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Legal Considerations When Divorcing a Sick Spouse

Coping with a chronic or terminal illness is tough. So tough, in fact, that nearly one-third of marriages crumble in the midst of it (much more often when it’s the wife who is sick).

Although this can seem heartless and cruel, New Jersey divorce lawyers know the reality is often not so black-and-white.

Illness can also be a serious stressor on a marriage, especially if the healthy spouse assumes the role of caregiver. Some illnesses may alter the ailing spouse’s personality, making them more of a stranger than the person the healthy spouse knew and loved for years or decades. Sickness can rob spouses of the ability to be intimate and leave both parties more prone to deep depression. It’s also not unusual for the healthy spouse to seek comfort in another person who may ultimately become more than a friend.

Whatever your reasons or goals, our dedicated East Brunswick divorce attorneys can help you navigate this difficult process.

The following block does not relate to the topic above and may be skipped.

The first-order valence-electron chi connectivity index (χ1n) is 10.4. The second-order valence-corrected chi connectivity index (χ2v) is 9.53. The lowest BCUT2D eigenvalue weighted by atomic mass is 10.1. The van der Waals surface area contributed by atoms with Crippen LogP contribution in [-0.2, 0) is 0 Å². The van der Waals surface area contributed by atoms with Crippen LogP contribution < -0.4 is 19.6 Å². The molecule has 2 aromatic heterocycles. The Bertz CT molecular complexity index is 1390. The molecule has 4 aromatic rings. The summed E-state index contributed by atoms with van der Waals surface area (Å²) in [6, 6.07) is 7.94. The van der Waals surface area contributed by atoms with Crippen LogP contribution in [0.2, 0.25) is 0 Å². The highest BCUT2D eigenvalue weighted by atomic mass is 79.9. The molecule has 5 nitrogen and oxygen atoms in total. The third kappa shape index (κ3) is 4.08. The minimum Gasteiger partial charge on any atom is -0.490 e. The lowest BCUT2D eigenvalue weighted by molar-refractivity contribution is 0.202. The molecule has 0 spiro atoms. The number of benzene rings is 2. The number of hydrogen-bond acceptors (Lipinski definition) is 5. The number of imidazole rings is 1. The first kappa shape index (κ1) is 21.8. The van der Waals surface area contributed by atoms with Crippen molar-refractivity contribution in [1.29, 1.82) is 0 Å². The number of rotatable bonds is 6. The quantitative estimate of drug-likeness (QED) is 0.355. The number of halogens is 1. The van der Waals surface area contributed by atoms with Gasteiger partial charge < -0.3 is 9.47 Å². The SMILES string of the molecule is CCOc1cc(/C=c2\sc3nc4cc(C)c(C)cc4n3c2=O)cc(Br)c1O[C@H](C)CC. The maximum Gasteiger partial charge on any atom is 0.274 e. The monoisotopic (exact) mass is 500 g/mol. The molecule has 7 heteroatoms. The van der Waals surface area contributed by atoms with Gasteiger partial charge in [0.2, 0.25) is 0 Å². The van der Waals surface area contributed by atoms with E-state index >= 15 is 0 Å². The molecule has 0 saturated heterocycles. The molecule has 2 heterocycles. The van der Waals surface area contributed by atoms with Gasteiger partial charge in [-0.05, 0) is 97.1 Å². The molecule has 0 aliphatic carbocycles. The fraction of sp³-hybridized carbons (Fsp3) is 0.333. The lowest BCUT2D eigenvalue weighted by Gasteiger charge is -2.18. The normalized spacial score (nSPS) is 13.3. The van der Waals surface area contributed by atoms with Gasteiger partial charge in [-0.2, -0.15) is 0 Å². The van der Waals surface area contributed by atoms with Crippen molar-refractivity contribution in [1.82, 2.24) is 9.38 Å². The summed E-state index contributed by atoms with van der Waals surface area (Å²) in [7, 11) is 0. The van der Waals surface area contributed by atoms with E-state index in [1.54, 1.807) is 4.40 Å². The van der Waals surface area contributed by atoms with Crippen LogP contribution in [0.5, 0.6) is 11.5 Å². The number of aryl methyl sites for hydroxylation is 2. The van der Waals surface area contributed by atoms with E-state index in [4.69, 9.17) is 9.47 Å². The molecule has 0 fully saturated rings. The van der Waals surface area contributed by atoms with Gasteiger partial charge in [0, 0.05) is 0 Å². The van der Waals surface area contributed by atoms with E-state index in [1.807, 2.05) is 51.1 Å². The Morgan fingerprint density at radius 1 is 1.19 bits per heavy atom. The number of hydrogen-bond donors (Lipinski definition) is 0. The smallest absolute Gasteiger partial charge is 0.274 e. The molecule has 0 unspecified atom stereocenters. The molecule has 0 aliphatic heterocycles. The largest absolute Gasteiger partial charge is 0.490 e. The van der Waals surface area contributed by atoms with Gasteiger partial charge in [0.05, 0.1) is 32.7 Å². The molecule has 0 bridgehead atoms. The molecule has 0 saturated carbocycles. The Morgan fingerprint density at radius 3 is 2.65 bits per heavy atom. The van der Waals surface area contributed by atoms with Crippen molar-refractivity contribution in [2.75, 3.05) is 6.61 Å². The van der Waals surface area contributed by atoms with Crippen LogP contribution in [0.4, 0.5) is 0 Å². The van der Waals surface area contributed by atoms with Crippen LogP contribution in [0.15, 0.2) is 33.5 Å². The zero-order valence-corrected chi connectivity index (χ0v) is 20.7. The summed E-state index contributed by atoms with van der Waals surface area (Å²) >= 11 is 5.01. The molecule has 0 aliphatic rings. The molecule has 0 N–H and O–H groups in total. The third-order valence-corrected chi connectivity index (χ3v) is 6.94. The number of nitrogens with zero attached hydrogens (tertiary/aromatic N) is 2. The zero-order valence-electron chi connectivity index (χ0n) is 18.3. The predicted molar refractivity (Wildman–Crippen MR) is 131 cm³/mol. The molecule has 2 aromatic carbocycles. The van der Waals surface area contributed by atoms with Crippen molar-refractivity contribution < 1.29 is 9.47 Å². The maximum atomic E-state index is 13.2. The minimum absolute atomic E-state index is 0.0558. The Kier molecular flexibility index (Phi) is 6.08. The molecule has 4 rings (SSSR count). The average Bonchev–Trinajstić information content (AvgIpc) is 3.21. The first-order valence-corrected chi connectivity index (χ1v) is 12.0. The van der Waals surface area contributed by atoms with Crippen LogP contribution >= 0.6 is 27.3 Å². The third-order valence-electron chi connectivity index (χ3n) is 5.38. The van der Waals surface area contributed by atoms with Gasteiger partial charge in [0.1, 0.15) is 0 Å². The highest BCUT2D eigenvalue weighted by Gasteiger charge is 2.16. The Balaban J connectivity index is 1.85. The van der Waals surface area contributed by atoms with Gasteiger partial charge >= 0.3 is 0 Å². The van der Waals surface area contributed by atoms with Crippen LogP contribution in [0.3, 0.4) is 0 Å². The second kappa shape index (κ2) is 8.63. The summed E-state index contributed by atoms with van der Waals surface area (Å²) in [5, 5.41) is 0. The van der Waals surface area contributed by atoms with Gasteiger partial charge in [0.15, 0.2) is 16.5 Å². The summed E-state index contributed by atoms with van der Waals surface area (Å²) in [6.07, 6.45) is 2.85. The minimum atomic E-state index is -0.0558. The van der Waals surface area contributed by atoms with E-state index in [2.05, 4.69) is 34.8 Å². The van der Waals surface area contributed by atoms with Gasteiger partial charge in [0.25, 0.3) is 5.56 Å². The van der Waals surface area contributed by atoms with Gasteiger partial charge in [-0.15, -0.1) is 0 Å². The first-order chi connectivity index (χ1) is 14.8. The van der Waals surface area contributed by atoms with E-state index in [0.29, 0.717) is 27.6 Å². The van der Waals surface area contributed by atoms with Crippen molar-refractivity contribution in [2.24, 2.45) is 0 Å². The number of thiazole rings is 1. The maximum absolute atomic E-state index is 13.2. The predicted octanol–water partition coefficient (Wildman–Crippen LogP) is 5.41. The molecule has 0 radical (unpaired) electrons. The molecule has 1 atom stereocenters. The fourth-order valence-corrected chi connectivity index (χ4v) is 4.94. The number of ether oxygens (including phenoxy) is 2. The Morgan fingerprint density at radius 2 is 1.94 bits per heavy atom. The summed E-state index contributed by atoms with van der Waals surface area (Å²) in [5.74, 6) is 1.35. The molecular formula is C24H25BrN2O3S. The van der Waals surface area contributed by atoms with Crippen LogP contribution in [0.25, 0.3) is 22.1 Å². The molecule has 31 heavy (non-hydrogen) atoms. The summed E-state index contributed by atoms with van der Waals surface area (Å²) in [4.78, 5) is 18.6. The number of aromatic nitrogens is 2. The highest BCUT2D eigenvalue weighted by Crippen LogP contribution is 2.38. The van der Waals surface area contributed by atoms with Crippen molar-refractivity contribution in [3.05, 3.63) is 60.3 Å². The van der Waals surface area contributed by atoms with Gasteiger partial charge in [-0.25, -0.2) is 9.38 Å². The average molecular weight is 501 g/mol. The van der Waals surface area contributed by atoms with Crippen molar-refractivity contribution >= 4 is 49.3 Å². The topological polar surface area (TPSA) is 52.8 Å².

Experienced Divorce Attorney Can Advise You of Options

Divorce can be complicated under even the most mundane of circumstances. Complexity can be greatly enhanced when one spouse has a serious illness. Property division, health insurance, life insurance, child custody – all must be considered in light of the current circumstances and also what is to come. This is not the kind of New Jersey divorce you want to try to handle yourself.

With regard to health insurance, many spouses share a health insurance plan through their employment. If the person who is sick is relying on health insurance from the other spouse’s job, it may be worth it to delay the divorce and file for a divorce from bed and board, depending on the person’s prognosis.

Decisions regarding child custody may also be more complicated when one spouse is ill. Healthy spouses often seek sole custody of children for their own benefit. Courts tend to favor joint custody agreements in support of co-parenting, but the severity of one’s condition – and the extent to which they can continue acting as a caregiver – may be taken into careful consideration.

Family law courts can also order certain benefits, like retirement, be dispensed in a certain manner. However, it’s important if any changes, such as to the primary beneficiary, be filed directly with those institutions. Same with life insurance.

The ailing spouse is also likely to need estate planning services, to discuss things like health care power of attorney, advanced medical directive, guardianship and property inheritance. It’s possible that a divorce settlement could take these agreements into account.

Call Rozin|Golinder Law, LLC today for a free and confidential consultation.

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